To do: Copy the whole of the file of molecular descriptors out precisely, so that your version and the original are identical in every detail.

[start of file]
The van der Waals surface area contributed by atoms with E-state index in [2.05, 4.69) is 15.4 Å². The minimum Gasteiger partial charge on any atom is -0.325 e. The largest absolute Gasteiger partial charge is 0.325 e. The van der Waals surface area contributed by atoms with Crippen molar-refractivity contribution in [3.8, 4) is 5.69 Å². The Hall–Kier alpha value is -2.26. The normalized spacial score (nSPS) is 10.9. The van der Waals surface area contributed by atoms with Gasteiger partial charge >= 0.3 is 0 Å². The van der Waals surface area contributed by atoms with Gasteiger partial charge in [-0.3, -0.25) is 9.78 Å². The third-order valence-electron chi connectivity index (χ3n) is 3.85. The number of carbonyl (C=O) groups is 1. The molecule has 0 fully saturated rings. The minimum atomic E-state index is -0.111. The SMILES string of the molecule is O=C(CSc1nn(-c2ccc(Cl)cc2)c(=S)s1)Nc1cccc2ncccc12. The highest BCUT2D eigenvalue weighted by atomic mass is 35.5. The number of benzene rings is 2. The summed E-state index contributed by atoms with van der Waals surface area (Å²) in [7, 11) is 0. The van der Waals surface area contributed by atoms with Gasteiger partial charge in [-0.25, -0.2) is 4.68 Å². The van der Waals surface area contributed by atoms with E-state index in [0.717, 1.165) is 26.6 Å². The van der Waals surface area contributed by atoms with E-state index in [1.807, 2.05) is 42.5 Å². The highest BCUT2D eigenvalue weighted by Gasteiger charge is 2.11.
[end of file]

The van der Waals surface area contributed by atoms with E-state index in [2.05, 4.69) is 15.4 Å². The minimum Gasteiger partial charge on any atom is -0.325 e. The largest absolute Gasteiger partial charge is 0.325 e. The van der Waals surface area contributed by atoms with Crippen molar-refractivity contribution in [3.8, 4) is 5.69 Å². The Hall–Kier alpha value is -2.26. The normalized spacial score (nSPS) is 10.9. The van der Waals surface area contributed by atoms with Gasteiger partial charge >= 0.3 is 0 Å². The van der Waals surface area contributed by atoms with Gasteiger partial charge in [-0.3, -0.25) is 9.78 Å². The third-order valence-electron chi connectivity index (χ3n) is 3.85. The number of carbonyl (C=O) groups is 1. The molecule has 0 fully saturated rings. The minimum atomic E-state index is -0.111. The SMILES string of the molecule is O=C(CSc1nn(-c2ccc(Cl)cc2)c(=S)s1)Nc1cccc2ncccc12. The highest BCUT2D eigenvalue weighted by atomic mass is 35.5. The number of benzene rings is 2. The summed E-state index contributed by atoms with van der Waals surface area (Å²) in [7, 11) is 0. The van der Waals surface area contributed by atoms with Gasteiger partial charge in [-0.25, -0.2) is 4.68 Å². The van der Waals surface area contributed by atoms with E-state index in [0.717, 1.165) is 26.6 Å². The van der Waals surface area contributed by atoms with E-state index in [1.807, 2.05) is 42.5 Å². The highest BCUT2D eigenvalue weighted by Gasteiger charge is 2.11.